Carolyn Unfolds the
Mysteries of Culture, Language and Writing Subtly Like the Whisper
of a Fan
A Carolyn Howard-Johnson Review for Riters ™
Snow Flower and the Secret Fan
By Lisa See
Published by Random House
Rating 5 of 5
How does a reviewer appraise a book that is at once history, a
saga, a literary novel, a book of poetry and a feminist force? What
standards might she apply to the structure, the characterization,
the dialogue, the premise? In this case maybe she would open it
like fan, let it whisper its secrets one spoke at a time. Readers
would see the value there and writers, too, would learn something
of their craft.
This case, of course, is this review of Snow Flower and the
Secret Fan by Lisa See. It is the story of the mysterious and
beautiful language of Nu Shu. I capitalize the name of
this language even though See chose not to, probably because the
Chinese women who wrote and spoke the language didn't. Although
it was a language of position and identity, just as English or any
other language is, it was also secret. The women who practiced it—it
was more of a practice than simply a language that "merely"
reflects and inspires a culture— probably wouldn't have thought
to make their nu shu more than they thought their humble tongue
might warrant, though they undoubtedly recognized its importance
in their life.
The mystery of Nu Shu is brought alive by a woman of eighty
who tells her own story and that of Moon Flower, her laotong—other
self or "other same" as it is often translated. See doesn't
call the first few chapters of this telling a prologue, but it is
or could be, if she'd chosen to call it that. (Lesson number one
for writers: We needn't necessarily abide protocol if there is a
very good reason not to and we certainly needn't use the same old
labels others have used when we choose to follow tradition.) This
prologue of sorts is called "Sitting Quietly." It sets
the reader up for the history and life of this ancient. After only
three pages we meet Lily, a "so-so girl" not yet of foot-binding
age, whom we quickly learn is the same woman who had just spoken
to us of her long life. What a wonderful technique to suggest the
credibility and wisdom of a retold story while keeping the reader
enthralled with a first person adventure told in the moment.
This is also the story of laotong, a unique kind of love
between girls that continues on through their married life and is
peculiar (at least this particular incarnation) to ancient Chinese
culture. It is a love-partnership that is both arranged and chosen,
contracted as firmly as a marriage pact (in fact more firmly in
the eyes of the participating women). The formalized love-friendship
is bound to the language women of this singular ethnic group developed
and practiced as a means of emotional—and sometimes physical—
See's meticulous research and her channeling of this woman becomes
a saga that lets the reader into the souls and times of pre-Mao
China. To do this, See uses narrative heavily. She doesn't ignore
that modern readers need their dialogue to feel part of the story
and it might be missed if the dialogue she uses was not done so
well. It rings with authenticity because she doesn't attempt to
imitate an accent. She uses simple words and phrasing to achieve
a Chinese lilt instead.
Snow Flower is heavy on telling because the story necessitates
it; it works because it is told in first person so the reader has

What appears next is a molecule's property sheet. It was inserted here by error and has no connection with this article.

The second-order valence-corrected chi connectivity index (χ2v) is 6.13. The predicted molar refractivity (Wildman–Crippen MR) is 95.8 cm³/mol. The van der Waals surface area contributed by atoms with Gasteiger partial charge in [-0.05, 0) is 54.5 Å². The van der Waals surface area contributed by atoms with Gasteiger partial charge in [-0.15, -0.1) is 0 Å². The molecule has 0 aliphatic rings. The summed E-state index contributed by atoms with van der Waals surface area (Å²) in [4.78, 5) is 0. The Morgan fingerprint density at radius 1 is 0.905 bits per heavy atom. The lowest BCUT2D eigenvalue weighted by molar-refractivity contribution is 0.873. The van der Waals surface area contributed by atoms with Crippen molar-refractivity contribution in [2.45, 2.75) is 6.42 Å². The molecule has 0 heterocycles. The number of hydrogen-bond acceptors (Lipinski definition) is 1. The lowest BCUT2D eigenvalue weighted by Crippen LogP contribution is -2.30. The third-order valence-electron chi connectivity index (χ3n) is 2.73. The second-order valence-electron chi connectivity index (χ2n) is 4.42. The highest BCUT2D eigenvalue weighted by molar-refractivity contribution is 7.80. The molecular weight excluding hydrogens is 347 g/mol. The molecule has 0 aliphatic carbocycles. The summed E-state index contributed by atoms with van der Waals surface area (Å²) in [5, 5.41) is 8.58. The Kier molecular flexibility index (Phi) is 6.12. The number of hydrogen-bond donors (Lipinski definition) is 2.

a sense that the narrative is spoken. It also works because the
setting and culture are so fascinating that we are most happy to
sit still in large enough chunks to absorb all this mystery, culture,
repression, joy, sadness, and pain into our pores.
See also lets the reader learn of the intricacies of the culture,
the characters and their relationships slowly, as Lily comes to
understand them. That is an unfolding—one delicate rib of
the fan at a time—that surely required as much planning as
the most detailed mystery.
A national bestseller, this is a gripping novel but, for the writer,
it can also be an illuminating text on the essentials of writing
and even the intricacies of formatting and style. For the latter
see page 14 of the paperback edition where See breaks the "No-Internal-Dialogue-In-Italics-Rule
and the No-Emphasis-In-Italics Rule in one phrase (perhaps the only
time in the entire book) with the poignant cry from the heart of
a child for her mother to See me! See me! See me!
The chant may be a song, from the heart of the author who senses
that if we see her, we might—regardless of the genre we write
in—be better writers.
Reviewed by Carolyn Howard-Johnson, author of This is the Place,
Harkening: A Collection of Stories Remembered, Tracings, and
the How To Do It Frugally Series of book for writers
Each month in this box, Carolyn lists
a writing or promotion tidbit that will help authors and a
tip to help readers find a treasure among long-neglected books
or a sapphire among the newly-published.
Tidbit: Carolyn has a new website where writers will
find "Resources for Writers," by clicking on the
tab at the top of the www.HowToDoItFrugally.com
website. There writers will find lists of book fairs, article
disseminators, websites that distribute media releases free
and even a list of books that can make a difference in any
writing career. It is growing. Check back often.
Tip: Pick up a classic now and then. My vote for
this month is a reread of Main Street by Sinclair Lewis. I
spoke at a writers conference recently and was fortunate enough
to see the authors' original Main Street in Sauk Centre, Minnesota.
I think I'll get more from the book now I've seen the real
place (and after stuffing several years writing and reading
experience under my belt). If you read it, let me know what
you think. In my original reading I thought it good, but nothing
like Steinbeck! My e-mail is HoJoNews@aol.com.
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